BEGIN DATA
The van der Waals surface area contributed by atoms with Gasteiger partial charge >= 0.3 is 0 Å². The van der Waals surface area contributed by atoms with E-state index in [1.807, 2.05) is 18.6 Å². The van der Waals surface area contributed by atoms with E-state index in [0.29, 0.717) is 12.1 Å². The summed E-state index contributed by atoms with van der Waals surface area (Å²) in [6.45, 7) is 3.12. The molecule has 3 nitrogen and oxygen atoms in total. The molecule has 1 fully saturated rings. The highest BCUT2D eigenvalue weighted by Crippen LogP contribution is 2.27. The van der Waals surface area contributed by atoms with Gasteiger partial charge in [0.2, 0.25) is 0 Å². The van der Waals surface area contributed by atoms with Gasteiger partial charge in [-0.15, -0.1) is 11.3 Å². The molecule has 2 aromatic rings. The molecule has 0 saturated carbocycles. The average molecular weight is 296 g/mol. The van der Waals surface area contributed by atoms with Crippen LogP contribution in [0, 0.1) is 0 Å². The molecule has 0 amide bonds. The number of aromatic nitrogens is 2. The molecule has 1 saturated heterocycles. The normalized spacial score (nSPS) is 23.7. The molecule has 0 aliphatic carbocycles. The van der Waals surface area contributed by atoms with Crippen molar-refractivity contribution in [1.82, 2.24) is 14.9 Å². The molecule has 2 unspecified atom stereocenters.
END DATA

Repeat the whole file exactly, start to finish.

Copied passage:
The van der Waals surface area contributed by atoms with Gasteiger partial charge >= 0.3 is 0 Å². The van der Waals surface area contributed by atoms with E-state index in [1.807, 2.05) is 18.6 Å². The van der Waals surface area contributed by atoms with E-state index in [0.29, 0.717) is 12.1 Å². The summed E-state index contributed by atoms with van der Waals surface area (Å²) in [6.45, 7) is 3.12. The molecule has 3 nitrogen and oxygen atoms in total. The molecule has 1 fully saturated rings. The highest BCUT2D eigenvalue weighted by Crippen LogP contribution is 2.27. The van der Waals surface area contributed by atoms with Gasteiger partial charge in [0.2, 0.25) is 0 Å². The van der Waals surface area contributed by atoms with Gasteiger partial charge in [-0.15, -0.1) is 11.3 Å². The molecule has 2 aromatic rings. The molecule has 0 saturated carbocycles. The average molecular weight is 296 g/mol. The van der Waals surface area contributed by atoms with Crippen LogP contribution in [0, 0.1) is 0 Å². The molecule has 0 amide bonds. The number of aromatic nitrogens is 2. The molecule has 1 saturated heterocycles. The normalized spacial score (nSPS) is 23.7. The molecule has 0 aliphatic carbocycles. The van der Waals surface area contributed by atoms with Crippen molar-refractivity contribution in [1.82, 2.24) is 14.9 Å². The molecule has 2 unspecified atom stereocenters.